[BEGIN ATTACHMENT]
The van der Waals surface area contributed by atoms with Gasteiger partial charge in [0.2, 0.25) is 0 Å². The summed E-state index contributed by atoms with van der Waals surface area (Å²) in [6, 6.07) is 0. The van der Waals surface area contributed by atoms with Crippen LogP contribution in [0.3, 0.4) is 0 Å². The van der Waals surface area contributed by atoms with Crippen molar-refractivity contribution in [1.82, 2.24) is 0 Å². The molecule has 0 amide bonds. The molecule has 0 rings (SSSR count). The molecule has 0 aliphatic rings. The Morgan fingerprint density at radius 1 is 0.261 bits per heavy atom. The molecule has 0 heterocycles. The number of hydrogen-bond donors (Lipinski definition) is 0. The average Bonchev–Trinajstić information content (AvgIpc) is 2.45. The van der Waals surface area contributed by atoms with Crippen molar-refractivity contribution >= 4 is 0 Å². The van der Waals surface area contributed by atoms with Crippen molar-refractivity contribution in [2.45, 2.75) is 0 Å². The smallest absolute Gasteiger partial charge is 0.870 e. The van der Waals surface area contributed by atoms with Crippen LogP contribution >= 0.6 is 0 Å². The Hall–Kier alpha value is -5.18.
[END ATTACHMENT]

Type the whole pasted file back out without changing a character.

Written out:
The van der Waals surface area contributed by atoms with Gasteiger partial charge in [0.2, 0.25) is 0 Å². The summed E-state index contributed by atoms with van der Waals surface area (Å²) in [6, 6.07) is 0. The van der Waals surface area contributed by atoms with Crippen LogP contribution in [0.3, 0.4) is 0 Å². The van der Waals surface area contributed by atoms with Crippen molar-refractivity contribution in [1.82, 2.24) is 0 Å². The molecule has 0 amide bonds. The molecule has 0 rings (SSSR count). The molecule has 0 aliphatic rings. The Morgan fingerprint density at radius 1 is 0.261 bits per heavy atom. The molecule has 0 heterocycles. The number of hydrogen-bond donors (Lipinski definition) is 0. The average Bonchev–Trinajstić information content (AvgIpc) is 2.45. The van der Waals surface area contributed by atoms with Crippen molar-refractivity contribution >= 4 is 0 Å². The van der Waals surface area contributed by atoms with Crippen molar-refractivity contribution in [2.45, 2.75) is 0 Å². The smallest absolute Gasteiger partial charge is 0.870 e. The van der Waals surface area contributed by atoms with Crippen LogP contribution >= 0.6 is 0 Å². The Hall–Kier alpha value is -5.18.